Patti Shank, an internationally recognized authority on learning design, gives us a breakdown of surface versus deep learning in her book, Practice and Feedback for Deeper Learning (2017):


Table explaining demonstrating differences between surface and deep learning.

So ditch the drag and drop – the data tells us that interactions are only valuable when they promote deep learning and deep thinking (see Anderson, T. (2003). Modes of interaction in distance education: Recent developments and research questions. In M. Moore (Ed.) Handbook of Distance Education. (p. 129-144). Mahwah, NJ.: Erlbaum.)

E-learning Gimmick #2: Quizzes

Pseudoscience: Quizzing demonstrates understanding
Real science: Understanding doesn’t matter – transfer of training to the workplace does, and quizzing doesn’t promote transfer of training.

The whole idea of using quizzes to test understanding derives from the “school model” of learning that we were all brought up on, where evaluation looms large. School boards and ministries who set curricula have to have a way to demonstrate that students have ‘learned’ what they were supposed to learn, and the tools they most often reach for to do this are quizzes and tests.

Because you were brought up on the school model, you may be unknowingly clinging this idea too, even though it is largely irrelevant to the kind of learning that is required in the workplace.

Here’s the crucial question for people who are dead-set on using quizzes in e-learning: How much of the job in question is devoted to writing quizzes?

I have yet to hear an answer other than ‘none.’ So why are we asking people to practice taking quizzes?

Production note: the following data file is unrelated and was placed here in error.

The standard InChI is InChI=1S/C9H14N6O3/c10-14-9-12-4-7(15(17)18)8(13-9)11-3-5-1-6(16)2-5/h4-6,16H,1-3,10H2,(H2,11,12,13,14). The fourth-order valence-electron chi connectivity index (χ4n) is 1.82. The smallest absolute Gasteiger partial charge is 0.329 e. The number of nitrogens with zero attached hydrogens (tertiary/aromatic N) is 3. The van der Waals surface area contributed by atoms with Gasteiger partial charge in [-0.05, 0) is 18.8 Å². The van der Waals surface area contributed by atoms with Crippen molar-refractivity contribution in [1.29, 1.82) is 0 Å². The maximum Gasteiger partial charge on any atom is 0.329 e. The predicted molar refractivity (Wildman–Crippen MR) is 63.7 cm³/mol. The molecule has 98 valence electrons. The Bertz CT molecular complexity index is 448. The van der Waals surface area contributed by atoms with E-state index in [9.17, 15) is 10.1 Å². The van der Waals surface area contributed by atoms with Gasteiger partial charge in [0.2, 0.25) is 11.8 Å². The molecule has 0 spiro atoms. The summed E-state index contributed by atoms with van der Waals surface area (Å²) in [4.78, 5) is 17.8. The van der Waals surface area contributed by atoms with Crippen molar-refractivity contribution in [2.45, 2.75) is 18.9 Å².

Screenshot of an e-learning quiz.

Simulations – not quizzes – help employees apply new knowledge and skills on the job.

Fortunately, the workplace isn’t school. And the way to evaluate whether someone has learned something isn’t performance on a quiz. It’s performance in the workplace. That is, it is whether they have transferred this new knowledge and skill from the learning environment to the workplace environment.

There is good data and science on what promotes transfer of training, and it doesn’t involve quizzing (see Alexander, A.L., Brunyne, T., Sidman, J., & Weil, S. A. (2005). From gaming to training: a review of studies on fidelity, immersion, presence, and buy-in and their effects on transfer in pc-based simulations and games. DARWARS Training Impact Group.  The core concept is practice. Creating learning experiences that allow people to practice a new skill – and receive feedback – in high fidelity simulations enables them to effectively perform that skill in the real-world when the time comes.